Chicago Blackhawks president and chief executive John McDonough was sacked on Monday, with team management saying they wanted to use the coronavirus shutdown to set a new course for the National Hockey League franchise.
McDonough, a pillar of sports in Chicago who had spent 25 years with the Chicago Cubs baseball team before joining the Blackhawks in 2007, was widely credited with helping transform the NHL outfit.
Under McDonough the Blackhawks won Stanley Cups in 2010, 2013 and 2015, comfortably the most successful era in the team's history.
However, in a statement on Monday Blackhawks chairman Rocky Wirtz said the suspension of the NHL season had prompted a rethink.
"Thirteen years ago, I recruited John to the Blackhawks because of his leadership, direction and vision," Wirtz said.
"John brought all of that to the table and more. His contributions went well beyond leading the team to three Stanley Cup Championships. He rebuilt the front office and helped guide the organization toward a winning vision.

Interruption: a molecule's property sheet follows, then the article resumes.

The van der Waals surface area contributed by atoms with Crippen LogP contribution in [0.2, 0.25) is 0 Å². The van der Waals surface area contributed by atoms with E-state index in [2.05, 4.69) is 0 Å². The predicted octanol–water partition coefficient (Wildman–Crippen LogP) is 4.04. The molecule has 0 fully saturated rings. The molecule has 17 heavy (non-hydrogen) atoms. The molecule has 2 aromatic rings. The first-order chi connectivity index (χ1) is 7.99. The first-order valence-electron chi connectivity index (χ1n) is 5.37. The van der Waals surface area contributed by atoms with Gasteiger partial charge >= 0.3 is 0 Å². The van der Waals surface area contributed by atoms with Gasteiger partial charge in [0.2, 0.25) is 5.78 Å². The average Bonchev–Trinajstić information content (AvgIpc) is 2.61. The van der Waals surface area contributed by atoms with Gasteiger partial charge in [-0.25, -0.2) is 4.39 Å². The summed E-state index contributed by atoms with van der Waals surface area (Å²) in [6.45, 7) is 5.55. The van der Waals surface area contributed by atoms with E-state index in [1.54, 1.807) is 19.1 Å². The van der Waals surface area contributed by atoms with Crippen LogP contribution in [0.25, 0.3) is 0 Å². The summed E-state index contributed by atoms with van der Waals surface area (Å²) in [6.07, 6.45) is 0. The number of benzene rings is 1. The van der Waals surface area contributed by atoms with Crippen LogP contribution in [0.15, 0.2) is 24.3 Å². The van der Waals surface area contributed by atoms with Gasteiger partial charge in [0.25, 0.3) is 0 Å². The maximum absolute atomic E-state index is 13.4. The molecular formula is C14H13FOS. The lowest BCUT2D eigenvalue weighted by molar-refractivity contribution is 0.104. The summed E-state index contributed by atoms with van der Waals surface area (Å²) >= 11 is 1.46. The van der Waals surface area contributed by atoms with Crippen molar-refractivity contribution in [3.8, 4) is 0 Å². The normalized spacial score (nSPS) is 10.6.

"As difficult as this is, we believe it was the right decision for the future of the organization and its fans."
McDonough was also instrumental in turning the Blackhawks into a commercial juggernaut. The team had sold out a record 531 consecutive home games prior to the COVID-19 shutdown.
Wirtz said the coronavirus crisis and the league suspension had prompted a review of the team's management.
"While we can reassure our fans there will be hockey again, no one knows what that will look like," Wirtz said.
"What we do know is that it will take a new mindset to successfully transition the organization to win both on and off the ice."
Wirtz's son Danny Wirtz, 43, will serve as interim team president as the hunt for McDonough's replacement gets under way, a statement said.